New-look Florence Nightingale Museum invigorates history

By Culture24 Staff | 21 May 2010
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A photo of propaganda adverts from the war encouraging women to join the navy

(Above) Illuminated pictures and interactive screens circle the walls at the new Florence Nightingale Museum

Museum: Florence Nightingale Museum, London, reopened May 12 2010

Hidden within the complex of St Thomas' Hospital, it's easy to miss the turn for the Florence Nightingale Museum and end up lost along the banks of the nearby River Thames.

The rewards for eventually locating this homage to the Godmother of British nursing, though, were significantly enhanced last week when the venue reopened following an eight-month facelift, turning the space into a cavern of three circular pavilions under the designs of internationally-acclaimed Amsterdam agency Kossman de Jong.

A photo of the darkened inside of a museum with grassy walls

Three circular pavilions give the new design a maze-like structure

"We started planning from ground zero really," recalls Caroline Worthington, the Museum Director who took over a "dilapidated" site when she arrived in February 2008.

"We had no funds, but we costed it up and went out to a longlist of recommended designers. The old museum was incredibly traditional – it was 20 years old and lovely for its time, but it was running out of use. The lights were literally going out on us."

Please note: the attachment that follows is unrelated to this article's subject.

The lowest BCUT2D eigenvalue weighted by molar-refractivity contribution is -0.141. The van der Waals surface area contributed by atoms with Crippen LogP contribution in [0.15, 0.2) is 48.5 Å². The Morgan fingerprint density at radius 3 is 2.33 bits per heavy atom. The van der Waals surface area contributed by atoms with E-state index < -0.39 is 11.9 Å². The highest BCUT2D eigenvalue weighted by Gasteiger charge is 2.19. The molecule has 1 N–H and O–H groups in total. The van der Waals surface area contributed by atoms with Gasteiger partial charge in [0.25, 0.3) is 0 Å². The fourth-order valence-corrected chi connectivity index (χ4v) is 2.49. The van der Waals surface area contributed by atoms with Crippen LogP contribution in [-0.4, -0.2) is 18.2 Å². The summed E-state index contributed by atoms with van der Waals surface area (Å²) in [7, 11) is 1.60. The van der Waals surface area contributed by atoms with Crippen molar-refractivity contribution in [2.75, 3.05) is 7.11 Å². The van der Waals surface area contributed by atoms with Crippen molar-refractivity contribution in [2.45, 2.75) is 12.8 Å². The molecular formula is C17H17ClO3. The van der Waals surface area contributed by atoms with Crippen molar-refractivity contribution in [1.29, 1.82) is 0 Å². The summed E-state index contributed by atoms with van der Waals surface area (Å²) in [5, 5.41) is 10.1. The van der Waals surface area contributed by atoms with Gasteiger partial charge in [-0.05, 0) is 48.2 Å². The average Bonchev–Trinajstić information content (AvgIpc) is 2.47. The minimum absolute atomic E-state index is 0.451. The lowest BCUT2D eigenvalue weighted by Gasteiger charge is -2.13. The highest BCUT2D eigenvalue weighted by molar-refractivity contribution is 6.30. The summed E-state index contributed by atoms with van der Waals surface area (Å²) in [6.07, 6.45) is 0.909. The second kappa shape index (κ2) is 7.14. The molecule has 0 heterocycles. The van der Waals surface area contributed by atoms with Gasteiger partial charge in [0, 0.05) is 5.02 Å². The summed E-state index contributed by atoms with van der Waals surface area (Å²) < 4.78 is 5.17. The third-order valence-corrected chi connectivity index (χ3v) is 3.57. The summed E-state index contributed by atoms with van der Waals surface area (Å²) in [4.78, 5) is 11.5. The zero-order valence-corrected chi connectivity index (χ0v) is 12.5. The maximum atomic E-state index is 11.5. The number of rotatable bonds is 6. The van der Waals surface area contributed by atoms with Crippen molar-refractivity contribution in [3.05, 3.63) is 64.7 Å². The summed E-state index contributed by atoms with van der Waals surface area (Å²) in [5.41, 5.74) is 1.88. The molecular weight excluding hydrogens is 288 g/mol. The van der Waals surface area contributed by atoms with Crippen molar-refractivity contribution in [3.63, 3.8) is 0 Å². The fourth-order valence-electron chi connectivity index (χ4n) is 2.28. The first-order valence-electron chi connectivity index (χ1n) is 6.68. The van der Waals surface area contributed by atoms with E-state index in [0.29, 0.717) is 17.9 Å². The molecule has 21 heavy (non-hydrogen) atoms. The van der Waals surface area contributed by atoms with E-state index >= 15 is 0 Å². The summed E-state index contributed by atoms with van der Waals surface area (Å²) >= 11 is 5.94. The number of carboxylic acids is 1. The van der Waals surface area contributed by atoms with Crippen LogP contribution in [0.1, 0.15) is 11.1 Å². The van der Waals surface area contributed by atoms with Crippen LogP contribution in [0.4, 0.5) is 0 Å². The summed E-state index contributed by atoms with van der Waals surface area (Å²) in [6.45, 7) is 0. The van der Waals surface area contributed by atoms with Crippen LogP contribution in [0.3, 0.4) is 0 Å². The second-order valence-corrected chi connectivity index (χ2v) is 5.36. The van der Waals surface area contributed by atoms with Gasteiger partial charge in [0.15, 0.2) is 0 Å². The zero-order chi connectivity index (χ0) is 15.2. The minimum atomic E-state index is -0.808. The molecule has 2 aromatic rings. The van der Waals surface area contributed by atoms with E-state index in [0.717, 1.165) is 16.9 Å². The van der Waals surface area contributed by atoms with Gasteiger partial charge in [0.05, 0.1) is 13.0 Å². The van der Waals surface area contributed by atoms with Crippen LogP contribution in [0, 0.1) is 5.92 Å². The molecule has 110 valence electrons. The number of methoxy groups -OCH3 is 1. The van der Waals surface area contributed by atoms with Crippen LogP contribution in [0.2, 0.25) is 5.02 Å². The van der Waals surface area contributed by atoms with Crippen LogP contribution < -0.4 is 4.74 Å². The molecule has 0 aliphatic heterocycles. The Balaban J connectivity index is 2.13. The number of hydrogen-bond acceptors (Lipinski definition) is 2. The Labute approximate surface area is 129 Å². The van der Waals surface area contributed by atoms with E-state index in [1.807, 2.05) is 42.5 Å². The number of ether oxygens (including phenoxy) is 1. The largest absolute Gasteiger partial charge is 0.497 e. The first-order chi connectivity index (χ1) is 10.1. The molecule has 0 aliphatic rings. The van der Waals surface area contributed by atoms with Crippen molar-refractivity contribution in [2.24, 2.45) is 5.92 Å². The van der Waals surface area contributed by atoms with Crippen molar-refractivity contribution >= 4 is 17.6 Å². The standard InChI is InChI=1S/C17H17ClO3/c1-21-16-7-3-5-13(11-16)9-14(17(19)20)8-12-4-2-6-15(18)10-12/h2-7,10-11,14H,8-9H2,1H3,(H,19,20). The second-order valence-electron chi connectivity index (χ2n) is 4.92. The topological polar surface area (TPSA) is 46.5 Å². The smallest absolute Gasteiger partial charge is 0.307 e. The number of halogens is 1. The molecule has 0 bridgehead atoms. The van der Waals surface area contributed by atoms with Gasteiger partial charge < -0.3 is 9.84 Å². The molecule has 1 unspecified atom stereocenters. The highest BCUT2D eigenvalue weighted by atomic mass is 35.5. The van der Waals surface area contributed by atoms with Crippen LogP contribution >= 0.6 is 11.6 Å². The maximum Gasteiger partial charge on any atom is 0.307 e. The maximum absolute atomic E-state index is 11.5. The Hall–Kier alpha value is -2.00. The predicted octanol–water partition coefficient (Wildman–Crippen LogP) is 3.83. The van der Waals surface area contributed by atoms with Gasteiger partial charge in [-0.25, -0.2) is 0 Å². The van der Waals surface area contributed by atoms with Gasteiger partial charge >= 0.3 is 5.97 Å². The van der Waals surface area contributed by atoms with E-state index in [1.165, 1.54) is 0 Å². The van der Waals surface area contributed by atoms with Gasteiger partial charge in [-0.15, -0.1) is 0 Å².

Supporters including The Wellcome Trust, the hospital's Charity and foundations including Garfield Weston, Wolfson and Esmee Fairbairn backed the build, which has revitalized the space through theatrical lighting and star attractions such as the writing slate Nightingale used as a child, the medicine chest she used to heroic effect in the Crimean War of the 1850s.

Sections called The Gilded Cage, The Calling and Reform and Inspire reveal her as a social anti-conventionalist, military saviour and campaigner for health reform.

A close-up photo of an owl inside a case

Florence's pet owl, Athena, is one of the star exhibits

"We wanted something that was going to be quite radical but would also bring Florence's story to 2010 and make it relevant," explains Worthington.

"Lots and lots of people have very serious opinions on Florence. She's been written about since before she died, so there are 100 years of writing about her and some pretty strong voices out there.

"That's quite a weighty responsibility, but we're quite confident that we've worked with some really good historical advisors to make sure that what we're saying is the most up-to-date take."

A photo of grassy walls with chalkboards on them inside a museum

Elements to entertain young visitors feature throughout the venue

Visitors can hear the voices of nurses, their co-workers and critics through stethoscopes handed out at the entrance, with images and films surrounding the displays alongside trails and interactive exhibits.

"I'm really delighted," says Worthington. "I'd like to think that it's a really intimate museum, but it's also quite rich, which is unusual for biographical museums.

"There's an element of luck and also an element of just having to make it work with the time and money constraints. As it happens, we've done that."

Open 10am-5pm. Admission £5.80/£4.80 (family ticket £16). Call 020 7620 0374 or visit the Museum online for more details and programme of events.

See inside the Museum with our exclusive tour with Caroline Worthington…

Athena, Florence’s pet owl:

The Lady of the Lamp:

Florence’s writing desk:

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